Your search returned 16 results in 8 document sections:

n attack on Washington are subsiding, in consequence of the measures already taken. General Carrington, of that city, has issued a call for a military organization for its defence.--(Doc. 15.) In the State Convention of Florida, assembled at Tallahassee, resolutions were offered declaring the right of Florida to secede, and the duty of the State to prepare for secession, made special order for the 7th. A resolution was unanimously adopted in the Missouri Serate, instructing the Committee on Federal Relations to report a bill calling a State Convention.--Times. Steamship Star of the West, Captain McGowan, cleared at New York for Havana and New Orleans. Two hundred and fifty artillerists and marines, with stores and ammunition, were put on board in the lower bay by steamtug, and in the night the ship went to sea, supposed to be destined for Charleston. The South Carolina Convention adjourned this morning, subject to the call of the president.--Evening Post, Jan. 5.
fixed determination to meet the issue. The Convention has just adjourned, subject to the call of the president. Before adjourning, it passed resolutions approving the conduct of General Twiggs in resigning his commission and turning over the public property under his control to the authorities. Governor Pickens was in secret session with the Convention. About 1,000 troops were sent to the fortifications to-day; 1,800 more go down to-morrow. Messrs. Wigfall, Chesnut, Means, Manning, McGowan, and Boyleston, have received appointments in General Beauregard's staff. A large number of the members of the Convention, after adjournment, volunteered as privates. About 7,000 troops are now at the fortifications. The beginning of the end is coming to a final closing. Fort Sumter will be attacked without waiting for the fleet. Every thing is prepared against a land attack. The enthusiasm is intense, and the eagerness for the conflict, if it must come, unbounded.--N. Y. Day Book.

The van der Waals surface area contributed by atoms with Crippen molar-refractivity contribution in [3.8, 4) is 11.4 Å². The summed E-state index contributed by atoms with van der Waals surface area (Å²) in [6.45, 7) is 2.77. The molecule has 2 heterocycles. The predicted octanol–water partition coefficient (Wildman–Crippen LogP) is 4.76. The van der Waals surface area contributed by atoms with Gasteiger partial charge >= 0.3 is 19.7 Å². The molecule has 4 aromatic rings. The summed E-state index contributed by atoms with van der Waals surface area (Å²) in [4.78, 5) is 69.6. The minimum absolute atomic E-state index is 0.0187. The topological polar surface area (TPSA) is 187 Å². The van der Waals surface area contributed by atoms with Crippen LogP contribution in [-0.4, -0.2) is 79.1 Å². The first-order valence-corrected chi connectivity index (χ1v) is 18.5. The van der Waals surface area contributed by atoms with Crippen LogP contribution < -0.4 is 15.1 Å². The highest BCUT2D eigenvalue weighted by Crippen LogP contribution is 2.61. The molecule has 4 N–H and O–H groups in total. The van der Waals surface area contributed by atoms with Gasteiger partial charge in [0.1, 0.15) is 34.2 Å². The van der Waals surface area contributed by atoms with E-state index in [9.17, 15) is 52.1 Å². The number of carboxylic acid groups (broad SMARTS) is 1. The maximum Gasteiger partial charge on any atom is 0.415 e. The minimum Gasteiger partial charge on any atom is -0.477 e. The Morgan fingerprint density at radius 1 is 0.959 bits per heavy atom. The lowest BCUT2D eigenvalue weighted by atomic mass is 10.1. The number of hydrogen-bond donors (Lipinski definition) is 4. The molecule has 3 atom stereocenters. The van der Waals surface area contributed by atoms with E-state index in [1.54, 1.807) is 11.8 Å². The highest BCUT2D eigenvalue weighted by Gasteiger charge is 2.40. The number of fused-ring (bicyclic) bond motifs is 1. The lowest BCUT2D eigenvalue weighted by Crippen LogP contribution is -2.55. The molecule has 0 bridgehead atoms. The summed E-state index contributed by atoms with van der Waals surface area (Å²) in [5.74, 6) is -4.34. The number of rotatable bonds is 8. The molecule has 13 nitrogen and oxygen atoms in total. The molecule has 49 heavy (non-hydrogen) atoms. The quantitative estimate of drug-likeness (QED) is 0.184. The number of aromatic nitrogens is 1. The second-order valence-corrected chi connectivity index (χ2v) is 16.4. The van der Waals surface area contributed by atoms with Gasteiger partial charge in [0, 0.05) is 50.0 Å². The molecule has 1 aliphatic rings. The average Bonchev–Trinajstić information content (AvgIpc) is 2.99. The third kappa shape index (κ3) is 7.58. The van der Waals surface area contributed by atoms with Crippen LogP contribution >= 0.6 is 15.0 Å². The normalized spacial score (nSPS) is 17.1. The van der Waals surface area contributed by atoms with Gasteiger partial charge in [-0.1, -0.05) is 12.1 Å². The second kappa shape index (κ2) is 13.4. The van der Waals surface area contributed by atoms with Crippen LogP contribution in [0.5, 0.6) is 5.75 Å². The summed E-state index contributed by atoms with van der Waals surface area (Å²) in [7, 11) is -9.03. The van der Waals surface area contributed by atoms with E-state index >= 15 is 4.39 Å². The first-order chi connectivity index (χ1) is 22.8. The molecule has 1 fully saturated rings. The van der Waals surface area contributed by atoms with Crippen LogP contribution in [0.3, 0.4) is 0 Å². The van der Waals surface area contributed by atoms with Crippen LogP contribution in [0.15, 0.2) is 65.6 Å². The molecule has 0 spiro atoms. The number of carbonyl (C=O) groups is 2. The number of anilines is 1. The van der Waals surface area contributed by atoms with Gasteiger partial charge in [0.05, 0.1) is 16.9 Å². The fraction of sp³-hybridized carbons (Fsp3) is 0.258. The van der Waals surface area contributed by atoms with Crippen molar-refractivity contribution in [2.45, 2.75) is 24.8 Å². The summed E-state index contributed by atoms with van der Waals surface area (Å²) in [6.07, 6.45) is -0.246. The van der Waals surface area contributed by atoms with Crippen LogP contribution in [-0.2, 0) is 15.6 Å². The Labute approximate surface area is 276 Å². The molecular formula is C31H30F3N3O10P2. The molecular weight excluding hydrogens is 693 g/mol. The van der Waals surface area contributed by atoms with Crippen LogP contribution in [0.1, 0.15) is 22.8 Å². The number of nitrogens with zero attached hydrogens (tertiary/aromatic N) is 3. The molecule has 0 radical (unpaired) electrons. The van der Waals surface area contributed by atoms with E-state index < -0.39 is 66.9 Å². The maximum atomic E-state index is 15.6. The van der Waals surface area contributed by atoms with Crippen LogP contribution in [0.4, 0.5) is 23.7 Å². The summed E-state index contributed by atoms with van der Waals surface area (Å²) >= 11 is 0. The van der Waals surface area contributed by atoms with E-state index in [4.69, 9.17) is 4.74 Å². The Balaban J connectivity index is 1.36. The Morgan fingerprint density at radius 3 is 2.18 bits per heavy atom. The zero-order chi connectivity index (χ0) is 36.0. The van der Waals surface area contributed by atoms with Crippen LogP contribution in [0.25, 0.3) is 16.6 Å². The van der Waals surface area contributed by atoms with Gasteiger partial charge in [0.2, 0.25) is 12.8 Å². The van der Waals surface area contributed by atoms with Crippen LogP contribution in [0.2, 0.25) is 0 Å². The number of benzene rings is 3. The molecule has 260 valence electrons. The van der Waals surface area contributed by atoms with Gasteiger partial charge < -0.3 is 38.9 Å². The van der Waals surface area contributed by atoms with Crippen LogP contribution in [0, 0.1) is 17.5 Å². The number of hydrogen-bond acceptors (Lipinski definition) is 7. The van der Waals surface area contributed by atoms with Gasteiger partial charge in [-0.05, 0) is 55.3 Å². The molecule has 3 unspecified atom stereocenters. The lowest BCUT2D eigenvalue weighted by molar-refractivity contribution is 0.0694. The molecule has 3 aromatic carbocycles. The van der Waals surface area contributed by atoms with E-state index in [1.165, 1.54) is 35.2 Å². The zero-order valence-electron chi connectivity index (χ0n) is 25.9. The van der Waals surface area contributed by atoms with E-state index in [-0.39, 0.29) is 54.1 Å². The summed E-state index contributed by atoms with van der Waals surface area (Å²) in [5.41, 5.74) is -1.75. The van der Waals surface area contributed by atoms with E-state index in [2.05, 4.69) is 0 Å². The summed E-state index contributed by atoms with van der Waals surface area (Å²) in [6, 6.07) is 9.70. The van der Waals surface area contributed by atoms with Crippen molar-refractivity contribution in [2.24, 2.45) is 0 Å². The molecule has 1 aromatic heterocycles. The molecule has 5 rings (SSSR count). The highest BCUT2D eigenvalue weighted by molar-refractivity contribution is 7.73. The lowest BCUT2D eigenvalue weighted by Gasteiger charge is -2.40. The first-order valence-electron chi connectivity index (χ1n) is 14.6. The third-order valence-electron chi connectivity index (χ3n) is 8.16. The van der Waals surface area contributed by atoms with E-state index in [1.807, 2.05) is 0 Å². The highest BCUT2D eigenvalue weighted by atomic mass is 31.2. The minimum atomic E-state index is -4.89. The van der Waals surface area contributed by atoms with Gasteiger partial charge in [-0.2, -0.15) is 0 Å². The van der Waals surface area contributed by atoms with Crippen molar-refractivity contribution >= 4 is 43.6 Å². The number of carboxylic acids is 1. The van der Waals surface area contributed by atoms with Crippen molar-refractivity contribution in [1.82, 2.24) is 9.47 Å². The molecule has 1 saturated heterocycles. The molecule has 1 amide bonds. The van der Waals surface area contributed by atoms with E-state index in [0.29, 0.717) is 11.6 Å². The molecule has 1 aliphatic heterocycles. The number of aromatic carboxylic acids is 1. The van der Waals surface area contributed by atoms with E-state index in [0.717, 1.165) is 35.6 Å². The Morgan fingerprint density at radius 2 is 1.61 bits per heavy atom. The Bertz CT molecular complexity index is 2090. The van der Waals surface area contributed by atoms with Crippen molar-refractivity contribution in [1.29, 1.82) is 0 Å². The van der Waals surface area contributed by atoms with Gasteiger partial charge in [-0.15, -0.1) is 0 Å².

at all at Pickens, or at least that it is not now the intention of the Confederate authorities to attack it. Arkansas was by unanimous vote admitted a State of the Southern Confederacy, and its delegates to the Southern Congress. They are R. W. Johnson, of Pine Bluff; A. Rust, of Little Rock; A. H. Garland, of Little Rock; W. W. Watkins, of Carrollton; H. F. Thomasson, of Van Buren,--N. Y. Times, May 26. Three merchants of Baltimore, Jerome A. Pendergrast, James Whiteford, and George McGowan, were arrested charged with riotous conduct in obstructing the track of the Baltimore and Ohio Railroad on the 19th of April, while the Massachusetts troops were en route to Washington. They were under indictment by the Grand Jury, and were admitted to bail.--N. Y. Times, May 26. The military department of Virginia, to embrace eastern Virginia to the summit of the Blue Ridge, and the States of North Carolina and South Carolina, was created; Major-General Benjamin F. Butler was plac
lry under the command of Colonel Guitar, and a body of rebel guerrillas under Colonel Poindexter, resulting in the defeat of the latter, who lost one hundred men killed and wounded, two hundred prisoners, six wagons, about one hundred horses and saddles, one hundred and fifty guns, a quantity of ammunition and provisions.--(Doc. 179.) A skirmish took place near Reelsville, Callaway County, Mo., between a body of Missouri State cavalry under the command of Col. Smart, and Capt. Cobb's rebel guerrillas, in which the latter were routed with some loss.--All the property of John Slidell, an officer of the rebel government, was confiscated by order of General Butler, at New Orleans, La. A skirmish took place near Kinderhook, Tenn., between a body of Union troops under the command of Colonel McGowan, and a force of rebel guerrillas under Major Anderson, resulting in the defeat of the latter, who lost seven men killed, a large number wounded, and twenty-seven prisoners.--(Doc. 180.)